powered by google
Documenting the American South Logo
Colonial and State Records of North Carolina
Advanced Search Options
Letter from Timothy Bloodworth to Richard Caswell
Bloodworth, Timothy, 1736-1814
May 03, 1786
Volume 18, Page 601

-------------------- page 601 --------------------
TIMOTHY BLOODWORTH ESQ., TO GOV. CASWELL.
[From Executive Letter Book.]

New York, May 3rd, 1786.

Dear Sir:

After a passage of eight days from Wilmington, I arrived here yesterday half after twelve and finding Mr. White here we both presented our Credentials and took our seats this day. Received your instructions with the resolve of the Council and am sorry to inform you that the treaty was received and entered on the Journals before we came here. Under these circumstances I judge it will be prudent to let the matter rest until Mr. Blount takes his seat whose assistance will be of infinite advantage in the undertaking, and the delay will not be attended with any ill convenience. It is not in my power to give you any satisfactory account of the business before Congress as time has not furnished an opportunity for my own Information. I shall embrace the first opportunity to furnish you with proper Intelligence and shall Esteem it an honor to be favored with your advice on every Subject of importance.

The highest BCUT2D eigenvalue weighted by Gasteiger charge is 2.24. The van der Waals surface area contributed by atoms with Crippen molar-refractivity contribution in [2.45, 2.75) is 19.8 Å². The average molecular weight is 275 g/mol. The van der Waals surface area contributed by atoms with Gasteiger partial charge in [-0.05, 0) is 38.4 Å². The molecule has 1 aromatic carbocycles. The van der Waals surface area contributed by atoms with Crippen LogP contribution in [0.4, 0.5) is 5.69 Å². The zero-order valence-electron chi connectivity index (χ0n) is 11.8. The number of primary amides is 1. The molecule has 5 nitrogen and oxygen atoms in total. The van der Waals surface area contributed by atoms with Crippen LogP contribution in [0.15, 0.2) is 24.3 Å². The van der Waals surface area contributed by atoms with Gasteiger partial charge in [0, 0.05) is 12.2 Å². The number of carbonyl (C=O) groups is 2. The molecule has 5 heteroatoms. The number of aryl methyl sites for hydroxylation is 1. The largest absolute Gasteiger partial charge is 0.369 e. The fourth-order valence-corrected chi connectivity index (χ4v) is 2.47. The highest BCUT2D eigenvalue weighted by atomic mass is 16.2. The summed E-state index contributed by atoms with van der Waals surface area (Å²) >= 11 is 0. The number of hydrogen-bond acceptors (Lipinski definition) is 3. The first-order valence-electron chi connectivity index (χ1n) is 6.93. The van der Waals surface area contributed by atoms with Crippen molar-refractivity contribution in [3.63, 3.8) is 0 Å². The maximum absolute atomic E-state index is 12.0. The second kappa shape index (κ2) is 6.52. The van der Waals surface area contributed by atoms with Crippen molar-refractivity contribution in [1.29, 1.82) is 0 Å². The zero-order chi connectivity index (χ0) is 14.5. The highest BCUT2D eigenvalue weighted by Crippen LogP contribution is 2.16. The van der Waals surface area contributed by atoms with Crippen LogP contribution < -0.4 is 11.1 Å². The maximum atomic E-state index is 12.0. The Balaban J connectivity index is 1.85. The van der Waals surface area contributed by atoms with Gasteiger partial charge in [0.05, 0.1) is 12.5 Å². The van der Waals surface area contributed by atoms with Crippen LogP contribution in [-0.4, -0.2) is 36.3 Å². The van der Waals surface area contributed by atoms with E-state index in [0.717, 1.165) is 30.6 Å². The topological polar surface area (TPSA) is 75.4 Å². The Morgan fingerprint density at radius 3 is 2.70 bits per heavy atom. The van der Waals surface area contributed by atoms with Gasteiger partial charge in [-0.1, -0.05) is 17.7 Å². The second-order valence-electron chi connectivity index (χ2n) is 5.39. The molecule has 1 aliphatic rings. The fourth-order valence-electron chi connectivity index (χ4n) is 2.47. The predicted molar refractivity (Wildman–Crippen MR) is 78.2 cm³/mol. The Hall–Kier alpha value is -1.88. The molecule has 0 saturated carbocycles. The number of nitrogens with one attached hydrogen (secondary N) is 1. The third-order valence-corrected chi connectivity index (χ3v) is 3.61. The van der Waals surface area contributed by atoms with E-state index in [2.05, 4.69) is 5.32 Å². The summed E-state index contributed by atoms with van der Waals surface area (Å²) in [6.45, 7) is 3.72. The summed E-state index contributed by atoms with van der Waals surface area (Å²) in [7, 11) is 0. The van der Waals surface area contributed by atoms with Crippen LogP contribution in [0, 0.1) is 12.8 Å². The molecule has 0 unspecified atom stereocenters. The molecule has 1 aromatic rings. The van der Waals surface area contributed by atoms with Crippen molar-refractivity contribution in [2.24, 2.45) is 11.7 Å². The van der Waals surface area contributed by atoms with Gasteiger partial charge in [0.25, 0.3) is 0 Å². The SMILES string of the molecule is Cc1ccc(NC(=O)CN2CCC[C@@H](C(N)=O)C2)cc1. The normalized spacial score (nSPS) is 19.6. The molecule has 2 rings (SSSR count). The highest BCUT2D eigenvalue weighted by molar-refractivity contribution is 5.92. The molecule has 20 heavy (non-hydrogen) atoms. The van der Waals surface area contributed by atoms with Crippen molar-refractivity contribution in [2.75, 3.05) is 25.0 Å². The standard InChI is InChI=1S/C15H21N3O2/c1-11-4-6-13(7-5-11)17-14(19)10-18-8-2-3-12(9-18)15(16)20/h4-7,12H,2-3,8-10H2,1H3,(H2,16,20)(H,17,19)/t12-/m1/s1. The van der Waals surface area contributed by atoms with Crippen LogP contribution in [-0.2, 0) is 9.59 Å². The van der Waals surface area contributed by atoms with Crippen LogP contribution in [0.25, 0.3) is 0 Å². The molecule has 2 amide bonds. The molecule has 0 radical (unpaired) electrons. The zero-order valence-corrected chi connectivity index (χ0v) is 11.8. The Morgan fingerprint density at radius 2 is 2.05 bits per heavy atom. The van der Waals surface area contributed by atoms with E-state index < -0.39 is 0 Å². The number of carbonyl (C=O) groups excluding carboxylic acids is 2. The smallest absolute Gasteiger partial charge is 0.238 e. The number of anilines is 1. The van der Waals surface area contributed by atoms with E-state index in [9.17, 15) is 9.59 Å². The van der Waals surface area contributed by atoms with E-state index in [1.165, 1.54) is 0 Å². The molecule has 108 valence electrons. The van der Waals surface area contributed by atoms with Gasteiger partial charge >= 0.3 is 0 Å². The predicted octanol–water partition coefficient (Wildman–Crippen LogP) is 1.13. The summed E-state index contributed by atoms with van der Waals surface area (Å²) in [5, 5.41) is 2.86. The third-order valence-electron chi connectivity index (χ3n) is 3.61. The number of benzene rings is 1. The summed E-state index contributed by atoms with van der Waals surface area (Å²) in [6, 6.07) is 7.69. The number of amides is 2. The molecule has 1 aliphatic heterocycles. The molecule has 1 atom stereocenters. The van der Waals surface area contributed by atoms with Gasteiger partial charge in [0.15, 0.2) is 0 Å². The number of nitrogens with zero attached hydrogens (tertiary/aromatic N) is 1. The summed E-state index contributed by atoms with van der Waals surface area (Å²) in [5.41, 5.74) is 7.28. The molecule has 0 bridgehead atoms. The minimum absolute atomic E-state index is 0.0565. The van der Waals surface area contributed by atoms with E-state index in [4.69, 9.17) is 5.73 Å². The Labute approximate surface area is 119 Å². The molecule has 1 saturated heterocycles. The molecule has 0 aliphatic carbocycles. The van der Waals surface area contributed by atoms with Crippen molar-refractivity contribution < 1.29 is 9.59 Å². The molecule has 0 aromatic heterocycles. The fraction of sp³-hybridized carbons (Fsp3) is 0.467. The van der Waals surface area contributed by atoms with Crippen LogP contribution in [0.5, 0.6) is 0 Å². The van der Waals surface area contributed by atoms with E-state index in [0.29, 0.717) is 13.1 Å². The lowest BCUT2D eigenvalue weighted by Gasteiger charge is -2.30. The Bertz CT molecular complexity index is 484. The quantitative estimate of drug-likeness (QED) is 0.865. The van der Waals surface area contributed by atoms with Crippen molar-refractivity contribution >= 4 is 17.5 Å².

I received your warrant but Mr. Reed could not pay one Shilling. Was under the necessity of bringing some tar which I find will net 3/ per Barrel if I am fortunate in the sale; pitch cost me 16/ per Barrel and the freight 5/ per barrel and it goes current here for 11/, all goods.

The Assembly of New York now sitting, has passed an Act for emitting paper currency; also, an Act to comply with the requisitions of Congress respecting the impost but, will not suffer Congress to remove the officer of Impost for mal administration, their remedy in that case is to complain to the Executive who may remove him if they please. This measure gives umbrage to the delegates, but it has not come officially before Congress yet, but expect a Copy will be laid before them to-morrow for their perusal.

I remain dear Sir, with the utmost esteem,
Your Excellency's most Obdt. & very humble Servt,
TIMOTHY BLOODWORTH.